Much of the controversy centers on Jackson’s decision to split J.R.R. Tolkien’s 1-volume novel into three parts. This is just Part 1. After all, Jackson earlier adapted the three volumes of Tolkien’s sequel The Lord of the Rings (LOTR) into just three movies (IMDB1, IMDB2, IMDB3).
Jackson’s goal is to expand The Hobbit, originally a simpler and less ambitious story, into a epic comparable to LOTR (though with more humor.) This is clearly perilous.
Peter Jackson is obviously a Tolkien fan and his adaptations follow the novels more closely than the usual movie adaptation of a novel does. This may or may not be a good thing. You can’t just film a novel line by line. The media are just too different. You have to make changes and attempting to follow the novel too closely may make the changes even more disconcerting to fans of the novel.
The movie version of The Hobbit turns out to be quite similar to the LOTR movies (though funnier). Once again we have stunning scenery, great special effects, grotesque monsters, bloody battles, noble elves, awkward hobbits, boastful dwarves and a wise old wizard who seems a bit too full of himself.
The big difference between the Hobbit movies and the LOTR movies is that a lot of material had to be cut from LOTR while with The Hobbit a lot of material needs to be added to fill out three movies. For the most part Jackson takes things that happened off-stage in the novel, which were originally described in a few sentences, and actually shows them to the audience. In particular it looks like we are going to see a complete dramatization of the White Council’s campaign against the Necromancer of Dol Guldur (which might risk overshadowing the main story about Bilbo’s quest with the dragon.)
You may or may not be a fan of Tolkien’s writing style but I think most people would agree that his writing has a certain resonance and vision which is hard for the average Hollywood screenwriter to match. When the LOTR movies deviated from the original text the result was often cringe-worthy. The characters just didn’t sound right or they did things that didn’t make sense. That being the case, how bad are the additions to The Hobbit?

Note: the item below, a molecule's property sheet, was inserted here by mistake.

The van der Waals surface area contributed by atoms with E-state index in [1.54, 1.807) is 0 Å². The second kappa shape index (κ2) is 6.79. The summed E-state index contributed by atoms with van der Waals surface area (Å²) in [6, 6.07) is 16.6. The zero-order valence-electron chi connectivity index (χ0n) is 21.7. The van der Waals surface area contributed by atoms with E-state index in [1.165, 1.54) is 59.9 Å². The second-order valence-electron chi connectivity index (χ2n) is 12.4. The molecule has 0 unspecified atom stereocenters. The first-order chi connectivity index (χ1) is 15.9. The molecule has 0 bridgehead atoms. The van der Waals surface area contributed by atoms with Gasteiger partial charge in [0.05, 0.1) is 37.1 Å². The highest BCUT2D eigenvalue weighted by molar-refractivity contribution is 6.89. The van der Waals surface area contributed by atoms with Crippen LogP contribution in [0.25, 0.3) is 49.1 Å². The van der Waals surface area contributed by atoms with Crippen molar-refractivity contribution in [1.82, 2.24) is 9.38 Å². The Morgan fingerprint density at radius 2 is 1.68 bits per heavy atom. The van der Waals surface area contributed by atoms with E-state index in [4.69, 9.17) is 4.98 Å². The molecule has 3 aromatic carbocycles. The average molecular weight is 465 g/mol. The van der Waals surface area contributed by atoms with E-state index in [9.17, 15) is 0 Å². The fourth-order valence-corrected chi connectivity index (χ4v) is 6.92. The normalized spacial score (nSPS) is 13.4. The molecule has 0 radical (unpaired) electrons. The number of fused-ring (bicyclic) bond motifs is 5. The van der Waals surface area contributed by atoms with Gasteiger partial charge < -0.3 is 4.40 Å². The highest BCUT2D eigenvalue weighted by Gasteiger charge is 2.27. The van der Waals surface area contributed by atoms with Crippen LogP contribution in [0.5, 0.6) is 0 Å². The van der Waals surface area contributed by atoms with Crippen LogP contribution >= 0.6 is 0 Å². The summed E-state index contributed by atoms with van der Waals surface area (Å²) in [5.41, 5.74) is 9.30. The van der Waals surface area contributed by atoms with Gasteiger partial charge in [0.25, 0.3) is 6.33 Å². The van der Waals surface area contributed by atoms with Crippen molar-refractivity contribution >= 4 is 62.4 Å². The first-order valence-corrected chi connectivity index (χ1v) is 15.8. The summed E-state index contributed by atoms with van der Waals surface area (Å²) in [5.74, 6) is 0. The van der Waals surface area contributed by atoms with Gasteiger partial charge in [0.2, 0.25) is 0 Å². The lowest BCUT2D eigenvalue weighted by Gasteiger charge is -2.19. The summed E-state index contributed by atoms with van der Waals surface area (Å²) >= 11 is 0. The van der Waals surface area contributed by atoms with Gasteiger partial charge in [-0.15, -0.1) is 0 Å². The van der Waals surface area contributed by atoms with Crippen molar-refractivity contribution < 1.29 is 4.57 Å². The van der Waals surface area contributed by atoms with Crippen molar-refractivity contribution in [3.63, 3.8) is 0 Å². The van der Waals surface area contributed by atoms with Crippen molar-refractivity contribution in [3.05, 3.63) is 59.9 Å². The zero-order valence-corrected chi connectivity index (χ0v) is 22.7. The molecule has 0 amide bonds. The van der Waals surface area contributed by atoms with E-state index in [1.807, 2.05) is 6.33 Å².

I can’t make a final judgement having seen only the first movie, but so far they aren’t too bad.
1) There is a long leisurely prologue that introduces the Middle-Earth and the background of the story. People have complained about this but I think it is actually a good thing. Someone who has never read the novels or seen the other movies should be able to watch The Hobbit and have no trouble understanding what’s going on–no small feat with a world as complex as Tolkien’s.
2) We see a lot of Radagast the Brown (Sylvester McCoy), a gentle nature wizard who is mentioned in the books but never actually appears in them. I think these scenes are terrific, a great addition.
3) The meeting of the White Council in Rivendell is the weakest addition. It stops the action without accomplishing much. Also I think Jackson misses a bet by making Saruman (Christopher Lee) too obviously evil. At this point in the story he should be basically good; perhaps just starting to be corrupted, but easily able to conceal it from his friends. By not showing us the original noble and good Saruman Jackson misses the chance to show us the true tragedy of the character.
The best performance is by Martin Freeman as the young Bilbo, who actually comes off as more decent and likable than the character in the novel. The second-best performance has to be that of Andy Serkis as Gollum, perfectly depicting a creature who is both frightening and pitiful.
One warning: I would not recommend this movie for young children even though it is based on a children’s book. It is violent and scary enough that I think age 10 is probably the absolute minimum. Still I’m not sure that Tolkien would have disapproved.
When he wrote The Hobbit in the 1930’s there were such things as adult fantasy stories but they tended to be obscure and disreputable, usually published in sleazy pulp magazines. It was natural for him to write the story as a children’s book with a simplified vocabulary and a whimsical tone like an adult talking to a small child.
The book sold well but he was disappointed by the reaction of his own children. They liked the story but hated the patronizing way it was told. He vowed never to write that way again. When he wrote The Lord of the Rings he pulled no punches, using complex language and darker imagery.
Thanks to the success of The Hobbit he was able to find a publisher. LOTR was slow to find its audience but it eventually became a long-term best seller thanks to the support of a few literature professors and hordes of teenage fans. This paved the way for the adult fantasy industry that we know today.
Even if you don’t like Tolkien’s stories (or the thousands of elf-dwarf-halfling-quest imitations) if you like any fantasy novels that are not shelved in the children’s section of the library you should reflect that they are probably there due to his influence.
Incidentally, if you have trouble keeping the 13 dwarves straight, LOTRProject has a handy cheat-sheet. (via. Wired)